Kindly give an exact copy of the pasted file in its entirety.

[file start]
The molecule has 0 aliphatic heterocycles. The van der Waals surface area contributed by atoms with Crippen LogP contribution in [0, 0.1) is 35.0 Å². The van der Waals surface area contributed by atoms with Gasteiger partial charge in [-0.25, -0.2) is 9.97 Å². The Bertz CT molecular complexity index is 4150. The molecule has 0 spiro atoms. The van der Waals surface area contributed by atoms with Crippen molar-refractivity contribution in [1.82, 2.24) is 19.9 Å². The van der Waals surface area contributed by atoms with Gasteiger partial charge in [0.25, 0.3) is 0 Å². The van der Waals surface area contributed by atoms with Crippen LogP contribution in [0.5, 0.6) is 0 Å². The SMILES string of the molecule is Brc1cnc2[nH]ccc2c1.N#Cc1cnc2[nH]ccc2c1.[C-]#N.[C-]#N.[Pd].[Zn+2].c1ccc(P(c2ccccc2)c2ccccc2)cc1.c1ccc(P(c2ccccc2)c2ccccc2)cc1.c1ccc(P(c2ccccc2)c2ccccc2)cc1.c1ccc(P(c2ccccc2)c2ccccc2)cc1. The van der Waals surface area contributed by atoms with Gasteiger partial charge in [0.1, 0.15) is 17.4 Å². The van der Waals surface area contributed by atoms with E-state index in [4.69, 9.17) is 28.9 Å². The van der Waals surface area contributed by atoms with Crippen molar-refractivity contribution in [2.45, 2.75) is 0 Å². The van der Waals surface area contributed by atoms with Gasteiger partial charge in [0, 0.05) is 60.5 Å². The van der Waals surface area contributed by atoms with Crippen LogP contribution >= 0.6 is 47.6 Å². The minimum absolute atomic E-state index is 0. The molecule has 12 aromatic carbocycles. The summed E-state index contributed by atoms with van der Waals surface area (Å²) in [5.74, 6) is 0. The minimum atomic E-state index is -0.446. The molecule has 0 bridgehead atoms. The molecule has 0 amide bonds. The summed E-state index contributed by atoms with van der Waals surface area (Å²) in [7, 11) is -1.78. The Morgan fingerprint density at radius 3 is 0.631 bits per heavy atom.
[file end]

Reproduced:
The molecule has 0 aliphatic heterocycles. The van der Waals surface area contributed by atoms with Crippen LogP contribution in [0, 0.1) is 35.0 Å². The van der Waals surface area contributed by atoms with Gasteiger partial charge in [-0.25, -0.2) is 9.97 Å². The Bertz CT molecular complexity index is 4150. The molecule has 0 spiro atoms. The van der Waals surface area contributed by atoms with Crippen molar-refractivity contribution in [1.82, 2.24) is 19.9 Å². The van der Waals surface area contributed by atoms with Gasteiger partial charge in [0.25, 0.3) is 0 Å². The van der Waals surface area contributed by atoms with Crippen LogP contribution in [0.5, 0.6) is 0 Å². The SMILES string of the molecule is Brc1cnc2[nH]ccc2c1.N#Cc1cnc2[nH]ccc2c1.[C-]#N.[C-]#N.[Pd].[Zn+2].c1ccc(P(c2ccccc2)c2ccccc2)cc1.c1ccc(P(c2ccccc2)c2ccccc2)cc1.c1ccc(P(c2ccccc2)c2ccccc2)cc1.c1ccc(P(c2ccccc2)c2ccccc2)cc1. The van der Waals surface area contributed by atoms with Gasteiger partial charge in [0.1, 0.15) is 17.4 Å². The van der Waals surface area contributed by atoms with E-state index in [4.69, 9.17) is 28.9 Å². The van der Waals surface area contributed by atoms with Crippen molar-refractivity contribution in [2.45, 2.75) is 0 Å². The van der Waals surface area contributed by atoms with Gasteiger partial charge in [0, 0.05) is 60.5 Å². The van der Waals surface area contributed by atoms with Crippen LogP contribution >= 0.6 is 47.6 Å². The minimum absolute atomic E-state index is 0. The molecule has 12 aromatic carbocycles. The summed E-state index contributed by atoms with van der Waals surface area (Å²) in [5.74, 6) is 0. The minimum atomic E-state index is -0.446. The molecule has 0 bridgehead atoms. The molecule has 0 amide bonds. The summed E-state index contributed by atoms with van der Waals surface area (Å²) in [7, 11) is -1.78. The Morgan fingerprint density at radius 3 is 0.631 bits per heavy atom.